Famous Lascaux rock art of France comes to Africa in ultra-realistic replica

For the first time in history, Africans will be treated to a never-to-be-repeated opportunity to experience the cave art of the famous Lascaux Caves, near the village of Montignac in Dordogne, southwestern France, alongside prehistoric South African rock art.  Fifteen tons of material were imported to create the life size replica of the Lascaux caves.

Lascaux Cave Art: Great Black Cow

The Sci-Bono Discovery Centre in Newtown, Johannesburg, in collaboration with the French Embassy in Pretoria and the French Institute of South Africa (IFAS), brings a replica of the world-famous Lascaux cave paintings and the cave itself to South Africa from 17 May to 1 October 2018.

Lascaux Cave Art: Horses

The Lascaux cave paintings were discovered in 1940 when a group of teenage boys stumbled upon them in the Dordogne region in southwestern France. The site was opened to the public in 1948 and gained almost instant fame. More than a million people have visited the original cave since its opening and, by 1955, carbon monoxide, the heat and humidity of so many visitors had visibly damaged the artworks. Deteriorating conditions caused fungi and lichen to grow on the walls. The cave was closed in 1963 to protect the priceless artwork. Lascaux was added to the UNESCO list of World Heritage Sites in 1979. Today, extremely limited access is allowed to test for air quality only and to monitor the condition of the cave. The Lascaux cave replica was meticulously recreated using materials and tools identical to those that the original artists used about 17 000 years ago. 

Lascaux Cave Art: Bison

The Palaeolithic cave paintings are around 17 000 years old and are mostly of large animals native to the region at the time. They are regarded as masterpieces because of their outstanding quality and sophistication. In the Lascaux Exhibition, the work is shown as accurate, life-size and handmade replicas. Special lightening enables visitors to admire the masterpieces. The exhibition focuses on the five panels of the Lascaux Nave (the Great Black Cow, The Stags, the Crossed Bison, the Imprint) and the Shaft Scene.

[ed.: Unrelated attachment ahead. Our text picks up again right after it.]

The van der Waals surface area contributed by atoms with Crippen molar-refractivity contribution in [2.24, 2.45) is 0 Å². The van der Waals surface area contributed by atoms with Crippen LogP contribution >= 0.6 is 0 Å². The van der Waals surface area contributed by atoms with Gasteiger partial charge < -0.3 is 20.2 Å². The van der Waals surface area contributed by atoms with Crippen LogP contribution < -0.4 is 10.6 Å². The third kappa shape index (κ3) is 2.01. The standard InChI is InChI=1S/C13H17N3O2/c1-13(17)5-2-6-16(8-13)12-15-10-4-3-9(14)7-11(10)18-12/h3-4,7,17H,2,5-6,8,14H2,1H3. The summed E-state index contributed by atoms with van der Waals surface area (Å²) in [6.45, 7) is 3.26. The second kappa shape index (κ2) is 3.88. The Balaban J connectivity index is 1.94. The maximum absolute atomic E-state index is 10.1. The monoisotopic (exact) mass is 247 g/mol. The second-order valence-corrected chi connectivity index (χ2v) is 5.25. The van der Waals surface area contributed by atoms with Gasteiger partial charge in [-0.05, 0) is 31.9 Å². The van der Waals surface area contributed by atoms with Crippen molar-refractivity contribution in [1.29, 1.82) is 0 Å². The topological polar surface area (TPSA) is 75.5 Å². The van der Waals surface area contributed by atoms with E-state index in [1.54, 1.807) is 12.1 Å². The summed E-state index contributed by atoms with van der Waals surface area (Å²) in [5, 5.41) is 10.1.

Lascaux Cave Art Scene

This will be the first time that the Lascaux paintings will be exhibited alongside the oldest African art, celebrating the earliest works created by humans on two continents. The world’s first examples of art and symbolism, found in Southern Africa, are more than 100 000 years old, while Europe is home to some of the world’s most well-preserved prehistoric cave-art sites. The Lascaux and African rock paintings have much in common and point to one essential truth: there’s more that unites and binds us as people and cultures than there is that divides us.

The South African component of the exhibition, ‘The Dawn of Art’, is curated by the University of the Witwatersrand’s Rock Art Research Institute, the Origins Centre and IFAS-Recherche. It will include photographs of iconic South African rock art, as well as a display of priceless authentic pieces.

Origins Centre Pager Panel

“The combined exhibition will be seen nowhere else on earth. The masterpieces by our own African ancestors, viewed alongside those of the ancient Paleolithic Europeans, provide a unique opportunity to experience the very earliest dawn of human creativity,” says Sci-Bono Discovery Centre CEO Dr More Chakane. French ambassador to South Africa Christophe Farnaud adds: “France is proud to partner with Sci-Bono Discovery Centre to bring the Lascaux International Exhibition to Johannesburg, a first for Africa. As art and symbolism originated in Southern Africa, it will showcase an important part of our shared heritage. The exhibition highlights our long-lasting cooperation in the fields of culture, research and science in South Africa.”

Storm shelter panel (Origins Centre)

The Lascaux exhibition was created by the Departmental Council of Dordogne, with the support of the Regional Council of New Aquitaine, the French Ministry of Culture and Communication and the European Union. The exhibition’s worldwide tour is organized by the SPL Lascaux International Exhibition.

Several renown speakers have been invited to deliver lectures during the event at the Origins Centre, WITS University.  The public and especially children will have a hands-on experience of mixing their own authentic rock art paint and painting their pictures.

Origins Centre Ochre Workshop

Sci-Bono Discovery Centre is located at the corner of Miriam Makeba and Helen Joseph Streets in Newtown. Exhibition runs from on 17 May 2018 to 1 October 2018.  For more information, please visit www.scibono.co.za

Watch our In-depth Interview with Renaud Ego: The Gesture of Sight, The Splendor of Prehistoric Rock Art, on South African and Lascaux Rock Art.  

Great Hall of the Bulls, 15,000–13,000 BCE, Paleolithic rock painting, Lascaux, France ©Ministère de la Culture et de la Communication

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By Micki Pistorius

Micki Pistorius is a South African psychologist, author and journalist.

Micki has reached a point where she is drastically downsizing her psychology practice and shifting her focus to the flame that has been burning since her childhood: writing about archaeology, history and human origins on a permanent scale. She hopes to complete her Master’s degree in archaeology and may one day retire on an island where she will continue writing.

More on Micki

(Source: ancient-origins.net; May 14, 2018; https://tinyurl.com/yb7s2l6o)
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